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The King's School

The King's School Founded 1545

Achievement for All

Religion Philosophy and Ethics

Mrs K Snook
Head of RPE
The Religion Philosophy and Ethics department at King’s provides an invaluable platform for students to explore some of the most important religious, philosophical and ethical issues that face humankind. At the heart of the department is the social, moral, spiritual and cultural development of students. The department prides itself on delivering a broad curriculum of study, which students enjoy, as it helps them to question and reflect upon their own worldview, whilst learning about a diverse range of religious, humanist and philosophical opinions. The department delivers high quality lessons that employ different teaching and learning styles, equipping students with the ability to learn about and from different belief systems. The RPE department tackles difficult and sensitive issues which Not only does the study of RE develop the higher level thinking skills of critical analysis and evaluation, it also develops important life skills, such as respect, empathy and understanding towards people of different beliefs, cultures and backgrounds. These skills help to develop students into responsible young citizens and prepare them for their future lives.

Members of the RPE Department also run the Make A Difference Group (MAD Group) which aims to benefit the school and wider community by encouraging student members to perform random acts of kindness and raise money for charity.

Our department has a daily 15 minute M &M’s (mindfulness and meditation) practice session to develop student and staff understanding of mindfulness, which is open to the beginner and the to more experienced.

The department successfully runs trips to various places of worship such as the local Buddhist temple, mosque, synagogue and cathedral as well as attending Holocaust Memorial Day. This allows student learning to be current and exciting.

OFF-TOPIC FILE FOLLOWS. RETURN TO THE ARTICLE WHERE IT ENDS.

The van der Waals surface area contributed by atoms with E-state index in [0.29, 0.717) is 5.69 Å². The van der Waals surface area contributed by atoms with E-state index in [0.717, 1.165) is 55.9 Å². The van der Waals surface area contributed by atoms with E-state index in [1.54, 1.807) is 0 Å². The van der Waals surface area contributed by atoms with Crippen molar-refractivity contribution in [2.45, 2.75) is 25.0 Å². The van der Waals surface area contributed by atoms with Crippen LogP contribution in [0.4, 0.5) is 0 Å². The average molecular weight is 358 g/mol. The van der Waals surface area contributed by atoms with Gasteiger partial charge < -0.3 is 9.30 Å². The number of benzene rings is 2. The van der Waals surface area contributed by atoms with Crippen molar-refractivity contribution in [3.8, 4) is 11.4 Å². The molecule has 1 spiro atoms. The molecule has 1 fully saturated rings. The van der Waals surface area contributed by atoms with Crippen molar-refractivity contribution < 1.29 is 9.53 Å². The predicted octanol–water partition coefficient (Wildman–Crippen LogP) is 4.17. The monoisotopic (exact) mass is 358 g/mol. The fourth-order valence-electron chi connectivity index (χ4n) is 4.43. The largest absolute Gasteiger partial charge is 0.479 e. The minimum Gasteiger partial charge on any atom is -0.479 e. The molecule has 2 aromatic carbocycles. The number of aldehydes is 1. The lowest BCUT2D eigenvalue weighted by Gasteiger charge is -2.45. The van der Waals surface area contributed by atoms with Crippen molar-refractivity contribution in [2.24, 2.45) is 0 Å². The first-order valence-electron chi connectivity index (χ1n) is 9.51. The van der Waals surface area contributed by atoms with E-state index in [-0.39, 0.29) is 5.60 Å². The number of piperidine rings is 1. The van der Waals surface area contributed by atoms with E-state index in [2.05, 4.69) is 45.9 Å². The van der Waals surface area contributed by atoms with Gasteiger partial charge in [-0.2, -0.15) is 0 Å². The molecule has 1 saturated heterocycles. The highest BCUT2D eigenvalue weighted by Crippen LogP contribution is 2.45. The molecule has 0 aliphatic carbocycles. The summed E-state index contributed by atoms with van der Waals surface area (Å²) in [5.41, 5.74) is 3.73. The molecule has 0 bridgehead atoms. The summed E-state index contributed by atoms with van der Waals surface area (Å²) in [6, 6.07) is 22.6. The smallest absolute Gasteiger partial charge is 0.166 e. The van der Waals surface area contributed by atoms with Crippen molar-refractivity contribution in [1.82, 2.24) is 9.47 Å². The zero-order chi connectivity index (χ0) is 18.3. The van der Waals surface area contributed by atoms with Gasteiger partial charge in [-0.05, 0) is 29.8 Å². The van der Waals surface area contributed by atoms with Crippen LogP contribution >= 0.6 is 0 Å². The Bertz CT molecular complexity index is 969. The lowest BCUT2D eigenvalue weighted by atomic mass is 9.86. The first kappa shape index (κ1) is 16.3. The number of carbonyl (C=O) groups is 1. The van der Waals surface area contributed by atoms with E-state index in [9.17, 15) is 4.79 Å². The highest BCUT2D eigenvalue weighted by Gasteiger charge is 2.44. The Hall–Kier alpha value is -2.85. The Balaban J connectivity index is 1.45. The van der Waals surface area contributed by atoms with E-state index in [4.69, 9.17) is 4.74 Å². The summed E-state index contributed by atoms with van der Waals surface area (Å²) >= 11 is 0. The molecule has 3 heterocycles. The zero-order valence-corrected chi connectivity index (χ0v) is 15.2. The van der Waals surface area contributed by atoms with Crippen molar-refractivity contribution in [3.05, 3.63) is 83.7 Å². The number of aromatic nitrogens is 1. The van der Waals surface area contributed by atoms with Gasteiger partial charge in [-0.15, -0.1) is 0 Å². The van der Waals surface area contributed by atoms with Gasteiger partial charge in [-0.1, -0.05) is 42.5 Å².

In Year 7, all students learn about philosophy, spirituality and different beliefs about the existence of God. Students learn theistic, agnostic and atheist views. Year 7 is also dedicated to the study and exploration of eastern religions such as Hinduism, Sikhism and Buddhism.

In Year 8 students learn about monotheistic religions such as Christianity, Judaism and Islam, including their key beliefs, practices and relevance to society today.  Students also embark upon further in-depth study of philosophical, moral and ethical issues, prompting insightful debate and discussion, whilst equipping students with the knowledge and skills needed for GCSE.

KS 4

At the start of Year 9 students learn about the Holocaust and are helped with the expertise of the RPE department to sensitively understand this period in time as well as the impact of genocide in today’s world. Each class sympathetically explores the moral, religious and philosophical questions raised by this topic such as the problem of evil and suffering.


In Year 9 all students begin the Short Course component of GCSE Religious Studies Christianity and Islam.  The learning for the Short Course qualification continues into Year 10 and Short Course students sit their exam at the end of Year 10. This course offers students a fascinating journey into the two largest world faiths.  Students learn about key beliefs and the diversity within both faiths but also the stance of these faiths on a variety of current ethical issues.  Students learn about Christian, Muslim and non-religious views on moral issues associated with the topic of war and relationships.  Students are encouraged to debate and question, whilst learning how to explain key beliefs in depth and critically evaluate them with their own view. 

The Short Course qualification covers the following units:

  • Islamic Beliefs
  • Christian Beliefs
  • Relationships and Families
  • Religion, Peace and Conflict

Students taking the Short Course qualification sit a 1hr45 minute exam at the end of Year 10.